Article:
Please stop sending me “satisfaction” surveys.
I have already rated you, via the marketplace, by choosing to patronize your business with my custom. I do not care to fill out an online survey of any minutes’ duration, given that heartbeats are finite, and time is dear. The only online survey you’ll see from me is my next “buy now” click.
We have just bought a house, which has entailed multiple interactions with various purveyors of goods and services. More fool, I, for giving anyone my email address, because I now have a half dozen surveys in my inbox. I have only two ratings to offer you: 0, if you never hear from me again; 10 if you do. If there’s a problem, I’ll send you an email, in good english, describing the problem and asking for a solution. No visual-analog scale is required for that.
Since we closed on the house late last month, I have received at least four solicitations from the mortgage lender to complete a “satisfaction” survey. The lending officer has practically begged me to complete it, and intimates that “anything less than a 9 or 10 is a zero”. What am I to do with that? I don’t want to hurt the guy, but it was not a “9 or 10” experience. In fact, I’d probably never use this lender again, nor recommend them to anyone else.
Some of that was the lending agent’s fault; not the best communicator to begin with, and AWOL for two weeks during the height of the process. But now this guy gets sent to the gulag or demoted or has his paycheck docked, or doesn’t get a T-shirt, or God knows what else, if I don’t give him and his employer an undeserved 9 or 10 for this particular transaction? The person backing him up was even worse; I don’t think she could put together a coherent sentence if she were testifying at her own parole hearing. Some of it was because of the awful web “portal” I was forced to use for document uploads and “secure” messaging – so secure I usually couldn’t access it. But a good bit of the problem was the post–2008-meltdown regulatory environment; the federal government seems to think it can prevent another housing collapse by keeping qualified borrowers from obtaining funds, while lavishing money on people in politically-favored demographics who have no hope of repaying it.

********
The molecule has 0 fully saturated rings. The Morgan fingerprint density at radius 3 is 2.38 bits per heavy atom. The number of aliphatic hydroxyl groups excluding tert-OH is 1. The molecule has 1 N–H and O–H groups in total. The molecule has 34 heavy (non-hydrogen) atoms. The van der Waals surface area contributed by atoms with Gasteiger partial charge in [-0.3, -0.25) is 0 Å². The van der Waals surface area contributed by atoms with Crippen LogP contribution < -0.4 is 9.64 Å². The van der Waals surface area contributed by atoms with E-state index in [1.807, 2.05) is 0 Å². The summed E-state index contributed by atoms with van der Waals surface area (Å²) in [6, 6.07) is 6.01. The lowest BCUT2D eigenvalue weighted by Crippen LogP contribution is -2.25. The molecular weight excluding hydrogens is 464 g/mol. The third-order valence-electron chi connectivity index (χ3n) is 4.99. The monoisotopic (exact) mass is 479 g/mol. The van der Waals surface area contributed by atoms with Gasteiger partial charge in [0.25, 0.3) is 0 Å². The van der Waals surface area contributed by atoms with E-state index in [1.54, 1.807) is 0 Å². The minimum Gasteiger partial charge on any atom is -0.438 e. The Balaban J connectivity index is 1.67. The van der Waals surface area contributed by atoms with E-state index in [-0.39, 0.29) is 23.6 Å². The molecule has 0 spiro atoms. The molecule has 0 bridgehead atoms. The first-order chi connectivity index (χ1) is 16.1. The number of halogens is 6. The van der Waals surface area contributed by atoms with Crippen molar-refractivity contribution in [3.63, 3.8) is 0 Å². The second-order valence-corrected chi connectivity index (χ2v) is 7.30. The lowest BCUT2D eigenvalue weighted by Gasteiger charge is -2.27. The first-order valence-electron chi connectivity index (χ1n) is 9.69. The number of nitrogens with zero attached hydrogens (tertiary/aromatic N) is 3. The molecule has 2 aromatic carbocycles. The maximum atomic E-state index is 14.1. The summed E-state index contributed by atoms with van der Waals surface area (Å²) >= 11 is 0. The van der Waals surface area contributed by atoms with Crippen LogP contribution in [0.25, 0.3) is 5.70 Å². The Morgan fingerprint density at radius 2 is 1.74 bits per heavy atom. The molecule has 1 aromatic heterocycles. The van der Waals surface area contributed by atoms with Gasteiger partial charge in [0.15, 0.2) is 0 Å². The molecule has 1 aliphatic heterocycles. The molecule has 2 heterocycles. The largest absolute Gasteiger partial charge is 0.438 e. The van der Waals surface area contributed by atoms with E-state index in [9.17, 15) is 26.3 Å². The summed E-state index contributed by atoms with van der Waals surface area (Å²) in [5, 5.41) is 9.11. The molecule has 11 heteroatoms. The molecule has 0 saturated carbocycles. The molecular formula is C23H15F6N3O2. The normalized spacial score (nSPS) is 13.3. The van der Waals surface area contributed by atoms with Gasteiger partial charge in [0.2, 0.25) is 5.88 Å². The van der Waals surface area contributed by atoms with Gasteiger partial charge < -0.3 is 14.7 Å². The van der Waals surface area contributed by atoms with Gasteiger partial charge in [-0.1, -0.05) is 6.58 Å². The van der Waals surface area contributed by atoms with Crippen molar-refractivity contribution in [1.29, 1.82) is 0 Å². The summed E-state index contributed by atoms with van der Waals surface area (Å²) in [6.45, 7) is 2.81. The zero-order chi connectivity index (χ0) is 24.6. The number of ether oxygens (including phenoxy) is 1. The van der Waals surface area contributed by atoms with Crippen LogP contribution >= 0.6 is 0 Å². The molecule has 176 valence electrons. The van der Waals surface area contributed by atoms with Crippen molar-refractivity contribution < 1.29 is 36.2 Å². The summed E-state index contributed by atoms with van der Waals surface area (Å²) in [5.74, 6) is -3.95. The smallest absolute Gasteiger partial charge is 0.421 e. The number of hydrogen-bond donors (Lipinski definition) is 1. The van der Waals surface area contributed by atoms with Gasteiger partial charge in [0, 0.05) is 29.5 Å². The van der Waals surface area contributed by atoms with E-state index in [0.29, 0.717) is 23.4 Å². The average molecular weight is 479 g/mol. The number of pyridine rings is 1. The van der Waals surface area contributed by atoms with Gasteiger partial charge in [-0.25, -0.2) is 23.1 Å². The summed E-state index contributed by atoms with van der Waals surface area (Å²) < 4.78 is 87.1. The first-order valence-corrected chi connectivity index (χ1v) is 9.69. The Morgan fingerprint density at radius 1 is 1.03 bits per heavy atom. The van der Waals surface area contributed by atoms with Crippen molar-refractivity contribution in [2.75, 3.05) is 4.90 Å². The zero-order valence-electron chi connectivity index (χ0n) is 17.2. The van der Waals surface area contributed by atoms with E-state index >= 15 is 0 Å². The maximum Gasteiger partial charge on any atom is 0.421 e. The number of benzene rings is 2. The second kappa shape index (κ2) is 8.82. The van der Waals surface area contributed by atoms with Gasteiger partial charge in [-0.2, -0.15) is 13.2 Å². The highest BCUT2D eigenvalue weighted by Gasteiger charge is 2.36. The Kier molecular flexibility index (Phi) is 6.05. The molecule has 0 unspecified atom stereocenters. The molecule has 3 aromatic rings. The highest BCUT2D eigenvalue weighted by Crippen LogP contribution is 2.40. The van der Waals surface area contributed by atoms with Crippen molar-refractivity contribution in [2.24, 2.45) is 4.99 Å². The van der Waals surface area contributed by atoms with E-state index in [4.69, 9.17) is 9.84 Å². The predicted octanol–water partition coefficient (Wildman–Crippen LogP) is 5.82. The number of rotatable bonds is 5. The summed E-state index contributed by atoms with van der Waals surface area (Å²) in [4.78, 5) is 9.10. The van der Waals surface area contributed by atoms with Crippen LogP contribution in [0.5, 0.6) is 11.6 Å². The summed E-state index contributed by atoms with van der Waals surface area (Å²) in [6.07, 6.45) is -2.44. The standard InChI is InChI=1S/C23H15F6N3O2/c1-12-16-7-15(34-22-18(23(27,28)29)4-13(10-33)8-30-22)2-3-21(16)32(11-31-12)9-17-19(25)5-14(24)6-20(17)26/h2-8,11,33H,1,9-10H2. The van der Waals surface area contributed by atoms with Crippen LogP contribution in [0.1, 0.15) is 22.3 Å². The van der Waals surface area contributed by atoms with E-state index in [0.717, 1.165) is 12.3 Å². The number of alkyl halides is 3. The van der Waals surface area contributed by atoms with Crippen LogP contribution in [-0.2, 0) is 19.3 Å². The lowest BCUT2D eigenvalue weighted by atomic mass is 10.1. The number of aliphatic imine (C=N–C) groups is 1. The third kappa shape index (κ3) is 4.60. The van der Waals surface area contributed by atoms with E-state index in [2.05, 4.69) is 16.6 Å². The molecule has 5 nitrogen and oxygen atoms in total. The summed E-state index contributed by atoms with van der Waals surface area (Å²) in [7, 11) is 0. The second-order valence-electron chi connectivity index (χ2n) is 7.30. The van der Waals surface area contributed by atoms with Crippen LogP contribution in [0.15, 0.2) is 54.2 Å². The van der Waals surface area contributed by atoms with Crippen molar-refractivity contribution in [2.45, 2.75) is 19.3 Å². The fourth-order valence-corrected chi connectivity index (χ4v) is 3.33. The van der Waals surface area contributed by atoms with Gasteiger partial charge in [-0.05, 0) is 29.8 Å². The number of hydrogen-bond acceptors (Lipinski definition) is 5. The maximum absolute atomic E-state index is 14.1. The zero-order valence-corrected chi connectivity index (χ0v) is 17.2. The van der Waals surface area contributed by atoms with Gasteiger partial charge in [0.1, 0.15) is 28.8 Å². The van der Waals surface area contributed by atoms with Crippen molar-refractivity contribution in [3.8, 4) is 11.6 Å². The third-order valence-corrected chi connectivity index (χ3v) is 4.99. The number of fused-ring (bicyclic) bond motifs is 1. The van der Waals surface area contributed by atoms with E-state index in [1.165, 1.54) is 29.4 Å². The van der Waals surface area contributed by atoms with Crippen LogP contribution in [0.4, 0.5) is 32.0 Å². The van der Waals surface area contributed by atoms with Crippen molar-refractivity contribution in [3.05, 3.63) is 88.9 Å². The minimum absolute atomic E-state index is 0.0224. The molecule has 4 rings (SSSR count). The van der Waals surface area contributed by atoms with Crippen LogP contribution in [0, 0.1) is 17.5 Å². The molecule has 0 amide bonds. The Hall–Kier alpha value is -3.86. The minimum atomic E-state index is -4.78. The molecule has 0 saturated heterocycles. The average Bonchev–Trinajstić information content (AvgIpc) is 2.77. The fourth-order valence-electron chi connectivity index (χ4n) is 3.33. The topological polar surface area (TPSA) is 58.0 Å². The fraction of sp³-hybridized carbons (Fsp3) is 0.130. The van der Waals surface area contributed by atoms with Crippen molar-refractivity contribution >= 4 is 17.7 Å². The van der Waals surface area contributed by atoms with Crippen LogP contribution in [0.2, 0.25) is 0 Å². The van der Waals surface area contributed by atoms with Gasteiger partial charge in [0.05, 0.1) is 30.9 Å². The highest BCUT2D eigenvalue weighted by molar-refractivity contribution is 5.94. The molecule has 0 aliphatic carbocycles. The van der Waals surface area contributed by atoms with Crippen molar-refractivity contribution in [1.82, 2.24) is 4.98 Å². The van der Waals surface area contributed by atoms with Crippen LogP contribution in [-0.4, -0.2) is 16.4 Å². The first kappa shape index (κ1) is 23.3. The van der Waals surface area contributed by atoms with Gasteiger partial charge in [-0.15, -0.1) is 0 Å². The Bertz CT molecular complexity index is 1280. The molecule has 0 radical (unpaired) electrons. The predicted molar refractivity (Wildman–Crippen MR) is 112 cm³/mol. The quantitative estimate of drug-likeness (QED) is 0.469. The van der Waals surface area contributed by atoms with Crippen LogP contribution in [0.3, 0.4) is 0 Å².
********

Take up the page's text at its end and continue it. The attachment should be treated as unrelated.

So, Corporate America, while you await my repeat-business “buy now” click denoting 10-level satisfaction with our previous transaction, maybe you could come up with another way to evaluate and compensate your employees. First question: is your enterprise profitable? If so, then most of your employees are probably doing most things right. If it ain’t broke, don’t fix it. Second, do you get much repeat business? Shouldn’t be too hard to track that. If not, either your product or your service, or both, are shite. Finally, do your employees show up on time and sober, and participate in mandatory company calisthenics and cheers? Do they generally keep their hands off each other while on company time? Sounds like “10’s” across the board.
As examples, look at Southwest Airlines and Enterprise Car Rental. I choose them preferentially over their competitors, even when they aren’t the cheapest option. They treat me like an adult and communicate well, and I don’t think I’ve ever received a survey from either one. You could do a lot worse than to emulate those guys.